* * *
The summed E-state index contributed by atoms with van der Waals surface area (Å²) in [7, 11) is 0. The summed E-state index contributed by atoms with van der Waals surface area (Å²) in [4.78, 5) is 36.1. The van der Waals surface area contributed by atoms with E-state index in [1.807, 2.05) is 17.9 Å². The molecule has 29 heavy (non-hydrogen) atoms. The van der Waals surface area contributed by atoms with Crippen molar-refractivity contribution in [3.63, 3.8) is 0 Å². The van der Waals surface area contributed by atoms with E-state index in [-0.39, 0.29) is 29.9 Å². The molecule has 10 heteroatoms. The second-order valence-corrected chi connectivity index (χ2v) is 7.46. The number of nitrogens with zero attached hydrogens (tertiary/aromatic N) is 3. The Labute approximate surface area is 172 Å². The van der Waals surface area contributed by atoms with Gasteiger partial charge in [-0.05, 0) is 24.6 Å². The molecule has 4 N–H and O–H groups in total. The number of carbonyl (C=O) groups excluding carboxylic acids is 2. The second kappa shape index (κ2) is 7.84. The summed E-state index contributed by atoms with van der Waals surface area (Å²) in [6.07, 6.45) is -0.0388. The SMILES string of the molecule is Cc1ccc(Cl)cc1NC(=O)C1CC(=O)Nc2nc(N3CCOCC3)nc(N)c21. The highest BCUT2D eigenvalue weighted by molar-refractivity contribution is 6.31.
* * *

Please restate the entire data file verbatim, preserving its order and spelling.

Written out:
The summed E-state index contributed by atoms with van der Waals surface area (Å²) in [7, 11) is 0. The summed E-state index contributed by atoms with van der Waals surface area (Å²) in [4.78, 5) is 36.1. The van der Waals surface area contributed by atoms with E-state index in [1.807, 2.05) is 17.9 Å². The molecule has 29 heavy (non-hydrogen) atoms. The van der Waals surface area contributed by atoms with Crippen molar-refractivity contribution in [3.63, 3.8) is 0 Å². The van der Waals surface area contributed by atoms with E-state index in [-0.39, 0.29) is 29.9 Å². The molecule has 10 heteroatoms. The second-order valence-corrected chi connectivity index (χ2v) is 7.46. The number of nitrogens with zero attached hydrogens (tertiary/aromatic N) is 3. The Labute approximate surface area is 172 Å². The van der Waals surface area contributed by atoms with Gasteiger partial charge in [-0.05, 0) is 24.6 Å². The molecule has 4 N–H and O–H groups in total. The number of carbonyl (C=O) groups excluding carboxylic acids is 2. The second kappa shape index (κ2) is 7.84. The summed E-state index contributed by atoms with van der Waals surface area (Å²) in [6.07, 6.45) is -0.0388. The SMILES string of the molecule is Cc1ccc(Cl)cc1NC(=O)C1CC(=O)Nc2nc(N3CCOCC3)nc(N)c21. The highest BCUT2D eigenvalue weighted by molar-refractivity contribution is 6.31.